More than 70 clinical trials are open and active in UConn Health’s Lowell P. Weicker, Jr. Clinical Research Center (CRC), which recently celebrated the origins of clinical trials.
May 20 is generally accepted within the scientific research community as Clinical Trials Day.
“The CRC provides support across the full spectrum of patient-oriented research and is the cornerstone of clinical research at UConn Health,” says research nurse Catherine Jahne, “Our staff can provide investigators with the resources they need and help make it easier to get and stay engaged in research. Our primary mission is to support UConn Health faculty conducting research that supports the National Institutes of Health.”
One of several departments conducting human-subject research at UConn Health, the CRC is a dedicated space for this purpose, in the main lobby of the Connecticut Tower. It has 19 employees.
“The CRC has been a valuable resource for School of Medicine and School of Dental Medicine faculty conducting clinical research since 1994,” says Dr. Victor Hesselbrock, the CRC’s interim director, who’s been involved from Day 1. “In addition to providing highly trained staff, exam rooms, clinical laboratory assays and administrative support for clinical research at UConn Health, it has also provided a variety of education and training programs (including the Masters Degree in Clinical and Translational Research) for students, staff and faculty over the years. More recently the CRC supported a number of industry and federally funded clinical trials related to mitigating the COVID-19 pandemic.”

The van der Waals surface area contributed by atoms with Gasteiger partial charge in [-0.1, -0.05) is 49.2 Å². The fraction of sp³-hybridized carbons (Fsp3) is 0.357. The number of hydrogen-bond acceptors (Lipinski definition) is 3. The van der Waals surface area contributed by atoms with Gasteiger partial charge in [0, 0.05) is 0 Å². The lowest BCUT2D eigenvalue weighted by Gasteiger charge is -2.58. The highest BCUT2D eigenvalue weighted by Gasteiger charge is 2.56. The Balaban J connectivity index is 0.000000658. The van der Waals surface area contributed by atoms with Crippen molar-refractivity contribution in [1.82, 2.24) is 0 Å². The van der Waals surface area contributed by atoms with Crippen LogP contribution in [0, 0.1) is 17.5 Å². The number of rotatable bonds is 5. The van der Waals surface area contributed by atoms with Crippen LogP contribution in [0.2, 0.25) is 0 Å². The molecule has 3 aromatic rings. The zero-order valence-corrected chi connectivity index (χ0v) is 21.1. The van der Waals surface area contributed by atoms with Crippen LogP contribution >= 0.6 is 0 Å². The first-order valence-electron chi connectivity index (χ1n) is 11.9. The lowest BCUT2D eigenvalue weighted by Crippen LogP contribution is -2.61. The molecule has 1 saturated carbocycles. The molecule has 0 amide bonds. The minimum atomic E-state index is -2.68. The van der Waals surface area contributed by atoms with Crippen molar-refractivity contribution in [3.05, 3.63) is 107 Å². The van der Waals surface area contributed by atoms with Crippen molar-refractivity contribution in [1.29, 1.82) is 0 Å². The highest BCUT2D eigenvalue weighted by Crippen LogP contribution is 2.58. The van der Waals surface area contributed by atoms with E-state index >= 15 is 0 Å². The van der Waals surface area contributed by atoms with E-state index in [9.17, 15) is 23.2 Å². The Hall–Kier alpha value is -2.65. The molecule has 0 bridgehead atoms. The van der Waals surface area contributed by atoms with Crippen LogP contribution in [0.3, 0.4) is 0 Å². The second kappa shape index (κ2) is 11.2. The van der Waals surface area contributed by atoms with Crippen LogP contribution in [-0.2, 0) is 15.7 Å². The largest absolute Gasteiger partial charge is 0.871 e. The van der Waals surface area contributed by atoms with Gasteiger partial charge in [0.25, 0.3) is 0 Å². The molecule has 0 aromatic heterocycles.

Clinical Trials Day recognizes the start of what’s largely considered the first randomized clinical trial, dating back to before the American Revolution.
The CRC also has an academic component, offering monthly seminars for faculty, staff, residents, and students interested in clinical research.
“Many research topics have been presented in areas such as outcomes research, statistics, and training, as well as research techniques in molecular biology, exercise physiology, pediatric AIDS, cardiology, cancer, and dentistry,” says Elizabeth Laska, CRC nurse manager. “The CRC Seminar Series is an approved Continuing Medical Education (CME) activity.”
The number of active clinical trials changes monthly as studies close and new ones open. See CRC’s current research listing.
There’s also a searchable page to find information about other research studies at UConn Health.
As for that very first clinical trial, that’s credited to James Lind, a Scottish physician who, as a ship’s surgeon in the British Royal Navy, on May 20, 1747, randomized sailors into groups in an effort to compare the effects of different treatments of scurvy. Lind published his findings in 1753.